The Importance Of Roman Architecture

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The Romans were well-known for their engineering skills, having constructed engineering marvels standing till date. Their engineering skills were revolutionary and despite their achievements, the Romans have been accused of failing aesthetically. I believe to term Roman architecture as failure aesthetically is extreme, because of the aqueducts, the amphitheatre and the Roman temples were exemplary examples to justify their case.
The Romans started building aqueducts because it was a necessity used to carry water supply from sources into the cities. According to Anderson (2012), the primary purpose of the aqueducts was to transport water from valleys into town, but they were still a “civic pride in the Roman world” and not neglected aesthetically. He added that “the bridges and viaducts that were needed to carry water supplies across valleys were thought of as necessities to be regretted, not architectural glories to be admired and encouraged” and “when we consider aqueducts for their architecture, we are doing something that those who built and worked with them would probably have considered absurd.” He felt the Pont du Gard was a mixed piece of architecture from the Romans, because the main concern was to build the aqueducts on unsuitable terrains. Aesthetically, it is evident from the arches on the top, when they were “carefully disposed so that they seem to respond arithmetically to the large ones beneath.”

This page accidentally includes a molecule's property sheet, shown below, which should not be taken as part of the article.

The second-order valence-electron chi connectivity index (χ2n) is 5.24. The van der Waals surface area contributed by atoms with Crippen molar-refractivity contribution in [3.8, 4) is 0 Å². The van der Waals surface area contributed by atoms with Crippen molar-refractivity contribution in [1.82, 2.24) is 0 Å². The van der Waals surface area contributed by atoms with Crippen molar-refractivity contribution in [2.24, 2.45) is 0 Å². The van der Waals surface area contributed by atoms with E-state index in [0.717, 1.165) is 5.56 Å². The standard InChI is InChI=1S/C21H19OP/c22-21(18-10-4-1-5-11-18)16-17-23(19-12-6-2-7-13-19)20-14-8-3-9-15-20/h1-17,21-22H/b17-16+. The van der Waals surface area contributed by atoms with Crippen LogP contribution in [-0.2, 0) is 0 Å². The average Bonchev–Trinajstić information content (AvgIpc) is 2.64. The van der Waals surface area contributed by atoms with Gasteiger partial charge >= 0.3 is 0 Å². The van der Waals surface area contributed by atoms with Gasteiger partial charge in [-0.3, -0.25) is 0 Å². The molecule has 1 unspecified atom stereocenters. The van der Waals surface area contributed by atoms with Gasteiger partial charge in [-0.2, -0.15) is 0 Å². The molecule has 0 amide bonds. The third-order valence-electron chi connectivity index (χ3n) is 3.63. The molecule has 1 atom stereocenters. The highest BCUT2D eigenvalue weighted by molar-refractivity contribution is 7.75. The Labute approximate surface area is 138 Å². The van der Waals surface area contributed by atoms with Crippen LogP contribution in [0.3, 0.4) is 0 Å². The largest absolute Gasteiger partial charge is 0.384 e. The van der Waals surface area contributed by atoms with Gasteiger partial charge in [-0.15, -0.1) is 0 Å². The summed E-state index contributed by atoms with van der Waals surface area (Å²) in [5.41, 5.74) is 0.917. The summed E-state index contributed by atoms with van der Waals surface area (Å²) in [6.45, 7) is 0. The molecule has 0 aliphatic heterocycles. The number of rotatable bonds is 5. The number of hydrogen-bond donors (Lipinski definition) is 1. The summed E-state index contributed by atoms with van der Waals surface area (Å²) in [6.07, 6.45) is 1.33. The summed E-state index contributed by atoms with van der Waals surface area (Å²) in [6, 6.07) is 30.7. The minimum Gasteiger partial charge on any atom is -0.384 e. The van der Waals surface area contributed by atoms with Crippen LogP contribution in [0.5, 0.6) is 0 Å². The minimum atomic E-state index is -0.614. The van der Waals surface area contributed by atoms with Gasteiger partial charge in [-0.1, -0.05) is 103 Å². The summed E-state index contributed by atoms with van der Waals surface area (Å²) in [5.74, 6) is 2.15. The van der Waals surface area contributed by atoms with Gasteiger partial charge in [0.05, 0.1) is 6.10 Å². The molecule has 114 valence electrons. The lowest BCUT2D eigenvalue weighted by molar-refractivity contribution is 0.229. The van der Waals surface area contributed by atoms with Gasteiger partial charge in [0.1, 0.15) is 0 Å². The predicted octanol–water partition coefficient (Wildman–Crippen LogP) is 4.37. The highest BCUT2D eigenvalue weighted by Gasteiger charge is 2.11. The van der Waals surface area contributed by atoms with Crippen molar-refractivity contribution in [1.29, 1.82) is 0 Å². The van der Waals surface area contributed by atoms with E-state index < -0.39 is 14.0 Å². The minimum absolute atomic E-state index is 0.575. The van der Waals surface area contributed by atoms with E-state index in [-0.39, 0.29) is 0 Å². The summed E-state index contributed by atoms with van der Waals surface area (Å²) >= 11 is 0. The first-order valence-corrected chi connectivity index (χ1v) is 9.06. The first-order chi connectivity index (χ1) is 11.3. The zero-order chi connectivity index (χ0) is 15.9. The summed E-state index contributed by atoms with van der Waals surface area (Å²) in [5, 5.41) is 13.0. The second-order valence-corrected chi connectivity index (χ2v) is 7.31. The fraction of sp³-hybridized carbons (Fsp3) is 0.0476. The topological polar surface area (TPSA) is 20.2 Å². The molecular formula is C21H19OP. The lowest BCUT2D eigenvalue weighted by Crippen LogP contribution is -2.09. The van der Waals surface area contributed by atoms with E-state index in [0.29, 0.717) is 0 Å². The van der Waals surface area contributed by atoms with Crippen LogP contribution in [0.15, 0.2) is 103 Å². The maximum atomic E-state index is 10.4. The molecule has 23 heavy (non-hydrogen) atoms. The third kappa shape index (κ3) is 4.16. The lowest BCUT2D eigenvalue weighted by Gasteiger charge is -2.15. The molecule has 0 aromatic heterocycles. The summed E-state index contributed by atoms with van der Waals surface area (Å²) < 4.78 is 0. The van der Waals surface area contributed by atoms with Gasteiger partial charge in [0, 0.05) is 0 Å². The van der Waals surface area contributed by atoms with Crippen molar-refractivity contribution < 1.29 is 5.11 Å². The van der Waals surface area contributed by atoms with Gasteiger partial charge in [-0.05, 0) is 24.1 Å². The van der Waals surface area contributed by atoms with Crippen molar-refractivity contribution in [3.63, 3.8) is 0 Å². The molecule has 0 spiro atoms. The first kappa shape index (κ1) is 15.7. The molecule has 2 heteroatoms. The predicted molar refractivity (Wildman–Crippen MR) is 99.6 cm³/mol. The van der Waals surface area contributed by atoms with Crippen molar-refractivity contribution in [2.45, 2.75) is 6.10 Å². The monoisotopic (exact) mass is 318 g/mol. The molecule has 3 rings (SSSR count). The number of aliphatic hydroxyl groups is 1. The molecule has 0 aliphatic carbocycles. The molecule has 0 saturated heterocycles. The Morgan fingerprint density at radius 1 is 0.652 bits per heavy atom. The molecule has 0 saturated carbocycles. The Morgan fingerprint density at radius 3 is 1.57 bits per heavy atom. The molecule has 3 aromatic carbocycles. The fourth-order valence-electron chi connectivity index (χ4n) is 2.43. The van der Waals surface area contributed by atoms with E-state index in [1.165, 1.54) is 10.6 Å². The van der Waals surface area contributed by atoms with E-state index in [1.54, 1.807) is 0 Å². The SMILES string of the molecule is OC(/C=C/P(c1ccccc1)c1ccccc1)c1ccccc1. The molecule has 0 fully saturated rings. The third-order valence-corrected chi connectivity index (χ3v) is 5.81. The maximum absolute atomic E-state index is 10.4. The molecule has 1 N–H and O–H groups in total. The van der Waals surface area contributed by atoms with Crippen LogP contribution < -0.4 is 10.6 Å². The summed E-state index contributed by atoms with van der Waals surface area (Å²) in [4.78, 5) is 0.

I believe the Roman Empire was a forward-thinking and practical
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